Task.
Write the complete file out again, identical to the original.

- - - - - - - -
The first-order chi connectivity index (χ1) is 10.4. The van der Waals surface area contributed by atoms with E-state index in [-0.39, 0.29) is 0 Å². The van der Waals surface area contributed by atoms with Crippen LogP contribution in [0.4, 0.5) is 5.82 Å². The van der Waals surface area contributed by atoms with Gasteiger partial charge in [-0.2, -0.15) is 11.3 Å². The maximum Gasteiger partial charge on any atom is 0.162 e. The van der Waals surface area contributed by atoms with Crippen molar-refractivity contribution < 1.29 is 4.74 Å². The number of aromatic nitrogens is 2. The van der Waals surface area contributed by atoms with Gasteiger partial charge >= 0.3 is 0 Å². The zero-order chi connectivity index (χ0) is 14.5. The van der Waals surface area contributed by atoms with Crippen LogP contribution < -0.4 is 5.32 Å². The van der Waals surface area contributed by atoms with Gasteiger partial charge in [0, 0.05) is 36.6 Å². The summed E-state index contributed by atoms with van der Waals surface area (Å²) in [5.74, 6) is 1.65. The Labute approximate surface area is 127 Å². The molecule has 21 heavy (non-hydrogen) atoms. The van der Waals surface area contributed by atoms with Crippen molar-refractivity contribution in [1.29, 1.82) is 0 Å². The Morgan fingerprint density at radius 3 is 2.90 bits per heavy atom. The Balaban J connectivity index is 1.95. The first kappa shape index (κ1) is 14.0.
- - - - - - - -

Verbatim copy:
The first-order chi connectivity index (χ1) is 10.4. The van der Waals surface area contributed by atoms with E-state index in [-0.39, 0.29) is 0 Å². The van der Waals surface area contributed by atoms with Crippen LogP contribution in [0.4, 0.5) is 5.82 Å². The van der Waals surface area contributed by atoms with Gasteiger partial charge in [-0.2, -0.15) is 11.3 Å². The maximum Gasteiger partial charge on any atom is 0.162 e. The van der Waals surface area contributed by atoms with Crippen molar-refractivity contribution < 1.29 is 4.74 Å². The number of aromatic nitrogens is 2. The van der Waals surface area contributed by atoms with Gasteiger partial charge >= 0.3 is 0 Å². The zero-order chi connectivity index (χ0) is 14.5. The van der Waals surface area contributed by atoms with Crippen LogP contribution < -0.4 is 5.32 Å². The van der Waals surface area contributed by atoms with Gasteiger partial charge in [0, 0.05) is 36.6 Å². The summed E-state index contributed by atoms with van der Waals surface area (Å²) in [5.74, 6) is 1.65. The Labute approximate surface area is 127 Å². The molecule has 21 heavy (non-hydrogen) atoms. The van der Waals surface area contributed by atoms with Crippen molar-refractivity contribution in [1.29, 1.82) is 0 Å². The Morgan fingerprint density at radius 3 is 2.90 bits per heavy atom. The Balaban J connectivity index is 1.95. The first kappa shape index (κ1) is 14.0.